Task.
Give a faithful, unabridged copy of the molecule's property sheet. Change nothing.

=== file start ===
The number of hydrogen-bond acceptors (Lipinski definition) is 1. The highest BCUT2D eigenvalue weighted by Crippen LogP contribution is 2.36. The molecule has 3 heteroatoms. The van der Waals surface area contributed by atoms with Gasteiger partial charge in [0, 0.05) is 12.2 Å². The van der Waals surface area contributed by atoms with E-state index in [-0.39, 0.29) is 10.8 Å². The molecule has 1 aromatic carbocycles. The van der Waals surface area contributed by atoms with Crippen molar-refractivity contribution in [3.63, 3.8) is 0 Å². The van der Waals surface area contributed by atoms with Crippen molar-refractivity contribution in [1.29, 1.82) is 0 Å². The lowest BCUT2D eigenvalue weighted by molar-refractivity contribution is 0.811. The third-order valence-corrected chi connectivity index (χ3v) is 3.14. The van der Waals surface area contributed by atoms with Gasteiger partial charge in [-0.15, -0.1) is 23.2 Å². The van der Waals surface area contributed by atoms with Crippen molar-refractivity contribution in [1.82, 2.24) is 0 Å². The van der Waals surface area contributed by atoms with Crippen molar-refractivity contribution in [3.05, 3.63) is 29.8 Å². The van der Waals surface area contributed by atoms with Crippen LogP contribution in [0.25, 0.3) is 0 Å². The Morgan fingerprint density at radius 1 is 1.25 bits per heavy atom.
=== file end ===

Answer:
The number of hydrogen-bond acceptors (Lipinski definition) is 1. The highest BCUT2D eigenvalue weighted by Crippen LogP contribution is 2.36. The molecule has 3 heteroatoms. The van der Waals surface area contributed by atoms with Gasteiger partial charge in [0, 0.05) is 12.2 Å². The van der Waals surface area contributed by atoms with E-state index in [-0.39, 0.29) is 10.8 Å². The molecule has 1 aromatic carbocycles. The van der Waals surface area contributed by atoms with Crippen molar-refractivity contribution in [3.63, 3.8) is 0 Å². The van der Waals surface area contributed by atoms with Crippen molar-refractivity contribution in [1.29, 1.82) is 0 Å². The lowest BCUT2D eigenvalue weighted by molar-refractivity contribution is 0.811. The third-order valence-corrected chi connectivity index (χ3v) is 3.14. The van der Waals surface area contributed by atoms with Gasteiger partial charge in [-0.15, -0.1) is 23.2 Å². The van der Waals surface area contributed by atoms with Crippen molar-refractivity contribution in [1.82, 2.24) is 0 Å². The van der Waals surface area contributed by atoms with Crippen molar-refractivity contribution in [3.05, 3.63) is 29.8 Å². The van der Waals surface area contributed by atoms with Crippen LogP contribution in [0.25, 0.3) is 0 Å². The Morgan fingerprint density at radius 1 is 1.25 bits per heavy atom.